By Lindsay Gullingsrud
As a parent, mentor, and responsible adult, you have made my job of raising a boy to become a responsible man increasingly more difficult over the years. I have a 13-year-old son who strongly identifies as an athlete. In fact, if he isn’t playing sports with his friends, he is watching them on television. When he was a toddler, my husband and I supported extracurricular activities, and any opportunity that he had to engage in constructive time with adults and his peers. It didn’t matter to us whether it was sports or drama, musical instruments or the chess club–we were more interested in providing opportunities to support and nurture our son’s interests and talents. As responsible parents, we knew that by starting him early and getting him into a healthy peer group with healthy adult mentors, his chances of having a positive school experience would increase. And, that ripple effect would travel far into adulthood.
Over the past few years, however, we have had more conversations about what it means to be an athlete. We have initiated these conversations because we have seen more and more examples of athletes who do not act with integrity on the field, much less off. Moreover, we are also seeing institutions that continually choose not to hold such athletes to a high level of accountability. This makes my job as a parent increasingly more difficult as I talk with my 13 year old about concepts of not only skill and athletic ability, but the fact that what happens both on and off the field is what makes an athlete both a leader and role model.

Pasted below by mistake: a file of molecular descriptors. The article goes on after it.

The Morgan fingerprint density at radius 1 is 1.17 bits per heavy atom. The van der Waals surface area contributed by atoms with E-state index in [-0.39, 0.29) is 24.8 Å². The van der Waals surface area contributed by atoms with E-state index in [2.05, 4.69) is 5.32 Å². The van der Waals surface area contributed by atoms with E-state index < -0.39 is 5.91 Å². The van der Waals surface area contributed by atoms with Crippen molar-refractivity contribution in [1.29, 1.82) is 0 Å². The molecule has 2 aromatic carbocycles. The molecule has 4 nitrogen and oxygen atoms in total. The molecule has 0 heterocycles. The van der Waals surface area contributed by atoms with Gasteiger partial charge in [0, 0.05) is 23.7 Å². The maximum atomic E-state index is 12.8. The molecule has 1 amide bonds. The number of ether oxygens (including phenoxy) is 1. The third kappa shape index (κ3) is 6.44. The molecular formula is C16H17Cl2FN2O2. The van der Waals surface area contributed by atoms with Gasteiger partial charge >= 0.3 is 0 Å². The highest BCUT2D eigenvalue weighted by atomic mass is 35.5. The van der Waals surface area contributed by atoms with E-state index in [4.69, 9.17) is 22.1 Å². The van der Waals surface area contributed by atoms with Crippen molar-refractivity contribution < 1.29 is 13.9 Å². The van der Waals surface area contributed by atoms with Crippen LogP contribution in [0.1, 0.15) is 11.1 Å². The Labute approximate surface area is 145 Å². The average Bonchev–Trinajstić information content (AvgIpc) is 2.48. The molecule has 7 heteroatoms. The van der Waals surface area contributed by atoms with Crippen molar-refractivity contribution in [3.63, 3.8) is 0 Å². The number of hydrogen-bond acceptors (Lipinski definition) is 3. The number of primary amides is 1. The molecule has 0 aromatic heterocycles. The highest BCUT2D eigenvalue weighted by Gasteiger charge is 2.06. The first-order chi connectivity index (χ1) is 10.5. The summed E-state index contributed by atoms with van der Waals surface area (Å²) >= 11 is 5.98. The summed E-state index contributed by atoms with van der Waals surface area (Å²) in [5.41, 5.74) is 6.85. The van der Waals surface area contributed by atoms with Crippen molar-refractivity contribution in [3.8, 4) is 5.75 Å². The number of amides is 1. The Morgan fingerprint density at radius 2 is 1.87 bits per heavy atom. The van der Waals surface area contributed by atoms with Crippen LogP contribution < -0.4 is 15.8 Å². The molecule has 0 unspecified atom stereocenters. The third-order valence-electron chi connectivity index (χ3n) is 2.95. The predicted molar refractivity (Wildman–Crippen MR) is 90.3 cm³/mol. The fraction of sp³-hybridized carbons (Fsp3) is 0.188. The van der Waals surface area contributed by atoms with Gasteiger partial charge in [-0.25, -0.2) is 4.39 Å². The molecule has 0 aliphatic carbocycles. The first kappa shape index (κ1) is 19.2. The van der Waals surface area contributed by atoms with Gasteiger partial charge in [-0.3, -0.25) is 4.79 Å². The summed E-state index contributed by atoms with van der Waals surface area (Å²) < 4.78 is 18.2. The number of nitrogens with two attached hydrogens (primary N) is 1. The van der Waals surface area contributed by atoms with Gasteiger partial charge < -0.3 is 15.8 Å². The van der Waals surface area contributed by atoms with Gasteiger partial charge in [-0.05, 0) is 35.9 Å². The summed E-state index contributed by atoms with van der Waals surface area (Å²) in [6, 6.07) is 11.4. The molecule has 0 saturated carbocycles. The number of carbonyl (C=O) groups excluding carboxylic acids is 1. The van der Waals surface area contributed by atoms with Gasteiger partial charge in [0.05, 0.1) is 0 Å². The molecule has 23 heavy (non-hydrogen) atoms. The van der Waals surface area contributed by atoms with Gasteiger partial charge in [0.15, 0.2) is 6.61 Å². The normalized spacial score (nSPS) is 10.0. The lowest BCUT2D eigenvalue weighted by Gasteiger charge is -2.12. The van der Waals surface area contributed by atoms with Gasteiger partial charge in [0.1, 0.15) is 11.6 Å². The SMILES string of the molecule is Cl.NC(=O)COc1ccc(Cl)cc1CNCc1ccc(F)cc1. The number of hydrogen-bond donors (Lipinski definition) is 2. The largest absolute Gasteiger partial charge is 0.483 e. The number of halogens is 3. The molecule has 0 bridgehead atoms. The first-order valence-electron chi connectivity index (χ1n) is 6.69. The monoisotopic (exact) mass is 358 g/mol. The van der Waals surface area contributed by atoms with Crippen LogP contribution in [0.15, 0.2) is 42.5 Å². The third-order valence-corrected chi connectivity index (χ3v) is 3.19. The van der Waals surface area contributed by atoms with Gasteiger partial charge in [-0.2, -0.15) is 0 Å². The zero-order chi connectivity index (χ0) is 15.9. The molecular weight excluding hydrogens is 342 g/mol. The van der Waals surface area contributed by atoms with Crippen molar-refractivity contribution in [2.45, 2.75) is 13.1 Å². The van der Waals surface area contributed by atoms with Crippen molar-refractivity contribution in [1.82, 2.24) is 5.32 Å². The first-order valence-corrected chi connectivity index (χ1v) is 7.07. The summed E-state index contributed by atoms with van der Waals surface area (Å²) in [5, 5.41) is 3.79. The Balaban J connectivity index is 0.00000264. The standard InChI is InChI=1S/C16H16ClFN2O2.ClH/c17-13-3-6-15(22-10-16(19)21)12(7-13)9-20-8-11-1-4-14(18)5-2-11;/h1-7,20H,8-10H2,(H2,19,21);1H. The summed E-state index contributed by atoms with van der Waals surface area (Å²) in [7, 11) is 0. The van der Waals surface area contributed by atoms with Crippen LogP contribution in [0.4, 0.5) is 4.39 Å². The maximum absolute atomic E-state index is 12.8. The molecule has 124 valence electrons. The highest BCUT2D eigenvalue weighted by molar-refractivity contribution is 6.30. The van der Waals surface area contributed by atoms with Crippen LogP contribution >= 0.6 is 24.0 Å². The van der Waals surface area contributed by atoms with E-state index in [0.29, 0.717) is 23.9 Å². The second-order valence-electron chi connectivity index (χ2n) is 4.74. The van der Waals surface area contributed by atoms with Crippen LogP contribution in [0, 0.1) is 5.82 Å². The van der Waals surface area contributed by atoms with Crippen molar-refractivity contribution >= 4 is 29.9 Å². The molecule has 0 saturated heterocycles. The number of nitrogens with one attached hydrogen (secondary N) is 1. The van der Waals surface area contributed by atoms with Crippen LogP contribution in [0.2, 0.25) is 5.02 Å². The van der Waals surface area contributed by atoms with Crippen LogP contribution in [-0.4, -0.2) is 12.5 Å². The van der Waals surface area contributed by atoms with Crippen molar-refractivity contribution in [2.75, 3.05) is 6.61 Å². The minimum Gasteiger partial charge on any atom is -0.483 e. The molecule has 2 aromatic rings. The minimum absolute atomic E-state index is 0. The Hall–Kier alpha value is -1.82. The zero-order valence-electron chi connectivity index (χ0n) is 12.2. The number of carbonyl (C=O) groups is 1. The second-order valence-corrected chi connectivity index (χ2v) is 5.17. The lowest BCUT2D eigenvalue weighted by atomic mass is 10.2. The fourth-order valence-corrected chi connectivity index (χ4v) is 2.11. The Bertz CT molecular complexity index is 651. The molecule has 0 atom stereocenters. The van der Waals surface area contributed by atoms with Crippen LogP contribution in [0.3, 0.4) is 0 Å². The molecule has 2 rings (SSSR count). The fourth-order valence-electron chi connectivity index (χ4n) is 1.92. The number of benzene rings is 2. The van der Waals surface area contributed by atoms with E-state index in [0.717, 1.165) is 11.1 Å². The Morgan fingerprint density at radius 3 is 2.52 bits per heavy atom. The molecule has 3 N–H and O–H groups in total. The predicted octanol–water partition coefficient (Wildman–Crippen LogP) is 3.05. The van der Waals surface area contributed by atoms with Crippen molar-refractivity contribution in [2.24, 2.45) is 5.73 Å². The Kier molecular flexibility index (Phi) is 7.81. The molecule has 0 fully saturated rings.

Given the recent filing of child sexual abuse charges against former Penn State University football coach Jerry Sandusky, as well as the actions Penn State has chosen to take to hold all involved accountable for their inaction, our conversations have shifted to include the responsibilities of those who are in leadership and role model positions. The parents and guardians of these victims did the right thing. They tapped into the interests and talents of these young boys in order to provide a positive opportunity for them to be nurtured and grow. As parents, they did what was right. It was Jerry Sandusky who chose to use his position as an opportunity to sexually harm. And, people in leadership positions chose not to intervene and stop that harm, for whatever reason, allowing even more children to be harmed.
I watched the Penn State football game last Saturday and, after the game, reporters asked about the shifts coaches may have had to make without their former head coach. Jay Paterno made an insightful comment when he talked about there being a blue line when coaches and athletes enter the stadium. That blue line stands for focusing on the task at hand and leaving everything else that is out of their control behind the blue line. My question is: Where is the blue line for athletes, coaches, and decision makers when they step off the field? Where is the blue line that holds everyone to a standard of honor and integrity? Where is the blue line that tells us that we must step in when we see someone being sexually abused? Where is the blue line that tells us that this is within our control, and as leaders and mentors, we must intervene to stop sexual abuse?